Front Page Titles (by Subject) 1: The Revolt Against Reason - Human Action: A Treatise on Economics, vol. 1 (LF ed.)
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1: The Revolt Against Reason - Ludwig von Mises, Human Action: A Treatise on Economics, vol. 1 (LF ed.) 
Human Action: A Treatise on Economics, in 4 vols., ed. Bettina Bien Greaves (Indianapolis: Liberty Fund, 2007). Vol. 1.
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The Revolt Against Reason
It is true that some philosophers were ready to overrate the power of human reason. They believed that man can discover by ratiocination the final causes of cosmic events, the inherent ends the prime mover aims at in creating the universe and determining the course of its evolution. They expatiated on the “Absolute” as if it were their pocket watch. They did not shrink from announcing eternal absolute values and from establishing moral codes unconditionally binding on all men.
Then there was the long line of utopian authors. They drafted schemes for an earthly paradise in which pure reason alone should rule. They failed to realize that what they called absolute reason and manifest truth was the fancy of their own minds. They blithely arrogated to themselves infallibility and often advocated intolerance, the violent oppression of all dissenters and heretics. They aimed at dictatorship either for themselves or for men who would accurately put their plans into execution. There was, in their opinion, no other salvation for suffering mankind.
There was Hegel. He was a profound thinker and his writings are a treasury of stimulating ideas. But he was laboring under the delusion that Geist, the Absolute, revealed itself through his words. There was nothing in the universe that was hidden to Hegel. It was a pity that his language was so ambiguous that it could be interpreted in various ways. The right-wing Hegelians interpreted it as an endorsement of the Prussian system of autocratic government and of the dogmas of the Prussian Church. The left-wing Hegelians read out of it atheism, intransigent revolutionary radicalism, and anarchistic doctrines.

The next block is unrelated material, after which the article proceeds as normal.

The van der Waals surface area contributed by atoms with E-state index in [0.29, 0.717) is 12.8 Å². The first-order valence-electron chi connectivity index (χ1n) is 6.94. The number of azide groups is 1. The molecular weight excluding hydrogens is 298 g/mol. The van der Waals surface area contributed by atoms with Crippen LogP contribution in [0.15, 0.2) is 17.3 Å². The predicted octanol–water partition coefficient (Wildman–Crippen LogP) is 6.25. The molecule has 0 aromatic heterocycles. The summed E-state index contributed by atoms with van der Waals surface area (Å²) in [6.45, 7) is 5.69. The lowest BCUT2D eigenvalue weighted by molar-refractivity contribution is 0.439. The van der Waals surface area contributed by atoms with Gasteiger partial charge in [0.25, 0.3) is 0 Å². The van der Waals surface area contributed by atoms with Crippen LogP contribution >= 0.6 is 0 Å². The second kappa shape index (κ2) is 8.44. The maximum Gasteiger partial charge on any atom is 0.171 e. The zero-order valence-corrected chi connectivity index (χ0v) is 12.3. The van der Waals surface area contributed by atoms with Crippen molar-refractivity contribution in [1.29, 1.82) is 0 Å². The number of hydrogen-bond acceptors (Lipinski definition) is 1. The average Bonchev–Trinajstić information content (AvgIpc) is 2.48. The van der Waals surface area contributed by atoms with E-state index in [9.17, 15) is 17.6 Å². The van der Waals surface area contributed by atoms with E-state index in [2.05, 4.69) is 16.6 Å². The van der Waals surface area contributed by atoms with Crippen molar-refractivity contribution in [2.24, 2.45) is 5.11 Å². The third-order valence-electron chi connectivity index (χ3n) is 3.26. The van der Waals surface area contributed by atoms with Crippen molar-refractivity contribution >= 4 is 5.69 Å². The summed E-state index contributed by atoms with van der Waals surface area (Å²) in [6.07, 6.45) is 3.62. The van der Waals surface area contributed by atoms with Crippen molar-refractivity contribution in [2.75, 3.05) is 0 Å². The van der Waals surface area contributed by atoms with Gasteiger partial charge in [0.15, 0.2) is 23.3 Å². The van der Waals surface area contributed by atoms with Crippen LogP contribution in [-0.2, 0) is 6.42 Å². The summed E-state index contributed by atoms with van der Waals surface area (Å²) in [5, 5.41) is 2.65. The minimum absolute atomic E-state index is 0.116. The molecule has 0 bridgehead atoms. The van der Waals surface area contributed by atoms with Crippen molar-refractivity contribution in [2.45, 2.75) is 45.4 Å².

There was Auguste Comte. He knew precisely what the future had in store for mankind. And, of course, he considered himself as the supreme legislator. For example, he regarded certain astronomical studies as useless and wanted to prohibit them. He planned to substitute a new religion for Christianity, and selected a lady who in this new church was destined to replace the Virgin. Comte can be exculpated, as he was insane in the full sense which pathology attaches to this term. But what about his followers?
Many more facts of this kind could be mentioned. But they are no argument against reason, rationalism, and rationality. These dreams have nothing at all to do with the question of whether or not reason is the right and only instrument available for man in his endeavors to attain as much knowledge as is accessible to him. The honest and conscientious truth-seekers have never pretended that reason and scientific research can answer all questions. They were fully aware of the limitations imposed upon the human mind. They cannot be taxed with responsibility for the crudities of the philosophy of Haeckel and the simplism of the various materialist schools.
The rationalist philosophers themselves were always intent upon showing the boundaries both of aprioristic theory and of empirical research.1 The first representative of British political economy, David Hume, the Utilitarians, and the American Pragmatists are certainly not guilty of having exaggerated the power of man to attain truth. It would be more justifiable to blame the philosophy of the last two hundred years for too much agnosticism and skepticism than for overconfidence in what could be achieved by the human mind.